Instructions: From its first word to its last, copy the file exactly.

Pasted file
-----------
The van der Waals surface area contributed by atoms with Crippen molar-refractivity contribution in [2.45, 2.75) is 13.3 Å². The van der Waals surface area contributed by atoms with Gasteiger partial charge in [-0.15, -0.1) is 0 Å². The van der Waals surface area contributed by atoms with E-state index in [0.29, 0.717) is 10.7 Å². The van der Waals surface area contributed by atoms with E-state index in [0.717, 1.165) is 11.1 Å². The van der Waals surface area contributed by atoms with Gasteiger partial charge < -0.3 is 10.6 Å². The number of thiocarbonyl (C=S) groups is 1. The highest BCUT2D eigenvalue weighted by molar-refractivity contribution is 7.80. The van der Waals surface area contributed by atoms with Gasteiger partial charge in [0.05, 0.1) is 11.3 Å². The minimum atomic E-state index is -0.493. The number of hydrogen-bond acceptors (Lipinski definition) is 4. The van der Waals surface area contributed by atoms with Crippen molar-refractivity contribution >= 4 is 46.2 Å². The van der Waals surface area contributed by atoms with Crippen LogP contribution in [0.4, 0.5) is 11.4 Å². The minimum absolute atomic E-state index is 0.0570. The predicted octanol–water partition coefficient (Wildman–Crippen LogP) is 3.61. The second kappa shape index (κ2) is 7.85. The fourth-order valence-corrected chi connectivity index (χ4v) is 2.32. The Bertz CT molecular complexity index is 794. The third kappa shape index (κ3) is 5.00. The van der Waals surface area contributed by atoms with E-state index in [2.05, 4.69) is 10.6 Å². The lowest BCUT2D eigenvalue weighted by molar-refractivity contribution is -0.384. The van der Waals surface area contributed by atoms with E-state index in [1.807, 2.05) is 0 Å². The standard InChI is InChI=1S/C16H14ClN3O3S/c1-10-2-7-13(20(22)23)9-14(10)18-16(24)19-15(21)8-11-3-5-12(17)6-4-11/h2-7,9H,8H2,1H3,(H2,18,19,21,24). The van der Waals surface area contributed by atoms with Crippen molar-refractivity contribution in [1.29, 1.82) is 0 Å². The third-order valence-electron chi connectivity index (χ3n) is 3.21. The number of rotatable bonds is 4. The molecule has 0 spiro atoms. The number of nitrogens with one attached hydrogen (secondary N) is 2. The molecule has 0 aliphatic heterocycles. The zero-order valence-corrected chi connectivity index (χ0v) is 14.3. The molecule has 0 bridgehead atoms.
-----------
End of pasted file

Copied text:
The van der Waals surface area contributed by atoms with Crippen molar-refractivity contribution in [2.45, 2.75) is 13.3 Å². The van der Waals surface area contributed by atoms with Gasteiger partial charge in [-0.15, -0.1) is 0 Å². The van der Waals surface area contributed by atoms with E-state index in [0.29, 0.717) is 10.7 Å². The van der Waals surface area contributed by atoms with E-state index in [0.717, 1.165) is 11.1 Å². The van der Waals surface area contributed by atoms with Gasteiger partial charge < -0.3 is 10.6 Å². The number of thiocarbonyl (C=S) groups is 1. The highest BCUT2D eigenvalue weighted by molar-refractivity contribution is 7.80. The van der Waals surface area contributed by atoms with Gasteiger partial charge in [0.05, 0.1) is 11.3 Å². The minimum atomic E-state index is -0.493. The number of hydrogen-bond acceptors (Lipinski definition) is 4. The van der Waals surface area contributed by atoms with Crippen molar-refractivity contribution >= 4 is 46.2 Å². The van der Waals surface area contributed by atoms with Crippen LogP contribution in [0.4, 0.5) is 11.4 Å². The minimum absolute atomic E-state index is 0.0570. The predicted octanol–water partition coefficient (Wildman–Crippen LogP) is 3.61. The second kappa shape index (κ2) is 7.85. The fourth-order valence-corrected chi connectivity index (χ4v) is 2.32. The Bertz CT molecular complexity index is 794. The third kappa shape index (κ3) is 5.00. The van der Waals surface area contributed by atoms with E-state index in [2.05, 4.69) is 10.6 Å². The lowest BCUT2D eigenvalue weighted by molar-refractivity contribution is -0.384. The van der Waals surface area contributed by atoms with E-state index in [1.807, 2.05) is 0 Å². The standard InChI is InChI=1S/C16H14ClN3O3S/c1-10-2-7-13(20(22)23)9-14(10)18-16(24)19-15(21)8-11-3-5-12(17)6-4-11/h2-7,9H,8H2,1H3,(H2,18,19,21,24). The van der Waals surface area contributed by atoms with Crippen molar-refractivity contribution in [1.29, 1.82) is 0 Å². The third-order valence-electron chi connectivity index (χ3n) is 3.21. The number of rotatable bonds is 4. The molecule has 0 spiro atoms. The number of nitrogens with one attached hydrogen (secondary N) is 2. The molecule has 0 aliphatic heterocycles. The zero-order valence-corrected chi connectivity index (χ0v) is 14.3. The molecule has 0 bridgehead atoms.